29 July 2007

Deathly Hallows vs. Seventh Horcrux

JUST FINISHED reading through J.K. Rowling's Harry Potter and the Deathly Hallows over the weekend, allowing me to finally compare it with Melindaleo's The Seventh Horcrux.

It might be tempting to junk any comparison between the two: Cherry Gil's dismissive classic -- "You're nothing but a second rate trying hard copycat!" -- easily comes to mind. But the latter is an amazing work of fan fiction, and many readers who have finished both have found it to be better than the real thing. Just check out their comments here.

Similarities
There are actually many similarities between the two. The first, of course, is that Harry survived, contrary to earlier speculations -- fanned by Rowling herself -- that the teen wizard will die. (Although it must be said that Potter sort of "died," only to resurrect himself ala Aslan the Lion King in that Narnia movie.)

That the two other major protagonists survived as well, with Harry marrying Ginny and Ron Hermione, is also spot on; who ends up with whom is a controversial topic among fans, as many believe Harry should end up with Hermione, especially if Ron dies.

The third is young Potter himself being the seventh and final horcrux, arising from Lily Potter's sacrificial death to save his young son from Voldemort. And except for the snake Nagini being the sixth horcrux, the others are pretty much spot on. (What I am confused about -- maybe I did not read it close enough -- is Melindaleo's sixth, considering she junked the idea of having Nagini for a horcrux.)

Another is Lupin and Tonks getting married and dying towards the end, although I have to say their death is more dramatic in Melindaleo's version. That the prodigal Percy Weasley righted himself back in the end is another, although he survived in Rowling's version.

Differences
There are much more differences, but I want to highlight two:

The major one of course is the Deathly Hallows subplot. Melindaleo's version did not provide for it; her resolution of the Potter conundrum revolved exclusively on the search for the remaining horcruxes.

The other one concerns how Harry killed Voldemort. Of course, in Rowling's version, it was through the Deathly Hallows route which made him the master of death and enabled the resurrection bit that confounded Voldemort and, with Neville killing off Nagini, set him up for the kill. In the fanfic version, which is equally plausible, it was by creating Harry's own horcrux out of the Quidditch snitch as he slayed Voldy with a killing curse.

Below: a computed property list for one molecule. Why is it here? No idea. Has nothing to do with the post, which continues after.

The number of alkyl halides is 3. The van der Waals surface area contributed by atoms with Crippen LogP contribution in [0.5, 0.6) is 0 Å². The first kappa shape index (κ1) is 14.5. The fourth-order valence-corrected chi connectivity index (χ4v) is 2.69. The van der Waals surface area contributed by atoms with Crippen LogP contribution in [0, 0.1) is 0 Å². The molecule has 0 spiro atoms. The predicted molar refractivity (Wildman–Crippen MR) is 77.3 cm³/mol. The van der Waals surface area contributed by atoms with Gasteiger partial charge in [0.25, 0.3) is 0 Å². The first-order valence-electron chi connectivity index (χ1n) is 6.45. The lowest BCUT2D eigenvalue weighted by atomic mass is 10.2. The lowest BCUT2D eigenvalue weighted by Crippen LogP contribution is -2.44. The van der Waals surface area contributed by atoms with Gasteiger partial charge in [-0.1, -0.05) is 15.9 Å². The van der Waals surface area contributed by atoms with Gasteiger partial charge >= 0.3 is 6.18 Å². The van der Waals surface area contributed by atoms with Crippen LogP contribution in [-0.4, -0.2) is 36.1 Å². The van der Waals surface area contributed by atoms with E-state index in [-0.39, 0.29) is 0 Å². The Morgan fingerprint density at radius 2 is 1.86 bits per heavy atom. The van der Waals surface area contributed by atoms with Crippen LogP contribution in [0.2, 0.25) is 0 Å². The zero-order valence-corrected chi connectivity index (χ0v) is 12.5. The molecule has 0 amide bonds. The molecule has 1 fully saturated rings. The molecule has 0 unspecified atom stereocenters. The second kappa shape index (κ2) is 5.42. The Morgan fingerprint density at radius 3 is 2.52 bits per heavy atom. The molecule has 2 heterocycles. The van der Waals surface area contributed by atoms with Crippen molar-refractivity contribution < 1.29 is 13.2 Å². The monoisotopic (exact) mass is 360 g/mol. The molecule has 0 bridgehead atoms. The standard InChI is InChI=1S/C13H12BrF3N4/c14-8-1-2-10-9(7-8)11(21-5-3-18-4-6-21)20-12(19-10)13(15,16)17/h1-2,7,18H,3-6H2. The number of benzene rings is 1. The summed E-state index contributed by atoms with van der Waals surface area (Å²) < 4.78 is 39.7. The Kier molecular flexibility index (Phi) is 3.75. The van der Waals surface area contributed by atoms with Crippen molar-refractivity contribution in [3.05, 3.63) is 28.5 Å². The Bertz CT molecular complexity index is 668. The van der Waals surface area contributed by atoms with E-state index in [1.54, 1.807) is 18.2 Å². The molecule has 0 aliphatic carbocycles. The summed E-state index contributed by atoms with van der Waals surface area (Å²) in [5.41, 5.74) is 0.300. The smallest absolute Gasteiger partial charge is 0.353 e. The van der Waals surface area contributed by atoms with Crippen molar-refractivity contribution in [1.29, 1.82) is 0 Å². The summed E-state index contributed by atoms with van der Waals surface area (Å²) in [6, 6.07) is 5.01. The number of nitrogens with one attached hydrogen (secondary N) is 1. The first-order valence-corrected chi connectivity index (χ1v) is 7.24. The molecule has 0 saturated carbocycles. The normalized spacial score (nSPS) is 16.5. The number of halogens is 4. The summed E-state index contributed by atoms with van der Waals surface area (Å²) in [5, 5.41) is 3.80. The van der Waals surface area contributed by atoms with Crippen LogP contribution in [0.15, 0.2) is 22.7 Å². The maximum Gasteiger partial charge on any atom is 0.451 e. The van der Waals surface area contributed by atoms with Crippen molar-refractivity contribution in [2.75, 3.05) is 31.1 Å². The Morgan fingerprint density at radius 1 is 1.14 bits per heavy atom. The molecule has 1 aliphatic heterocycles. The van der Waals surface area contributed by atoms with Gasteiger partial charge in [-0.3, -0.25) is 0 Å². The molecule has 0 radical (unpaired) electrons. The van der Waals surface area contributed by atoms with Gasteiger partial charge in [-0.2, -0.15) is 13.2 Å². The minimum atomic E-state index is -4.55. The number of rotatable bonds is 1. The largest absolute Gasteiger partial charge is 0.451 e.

Where Seventh Horcrux is better
In some ways, Melindaleo's version actually upends Rowling's. These include:

Ginny Weasley. Unlike the Deathly Hallows where she continues to be largely a wallflower, Ginny becomes a key player in this series ender, even overshadowing Hermione in strength of character. Plus, the raging hormones between these teens found more expression in many snogging episodes, which is quite realistic in the given context.

Draco Malfoy. Draco also played a key role in the final confrontation between Harry and Voldemort, the culmination of his expanded role in the story starting from a surprise appearance in Grimmauld Place. In the Deathly Hallows, he was a marginal character, his importance diminishing after that failed hit on Dumbledore in the Half-Blood Prince.

Dudley Dursley. Here, Dudley is revealed to be a wizard like his cousin Harry, possessed with the very same magical powers that his parents detested. This is a dramatic twist that would be put to good use later, especially when the Ministry of Magic forges a modus vivendi with Voldemort and proclaims Dudley as the "chosen one." Rowling's revelation that the young Petunia Evans actually applied for Hogwarts pales in comparison.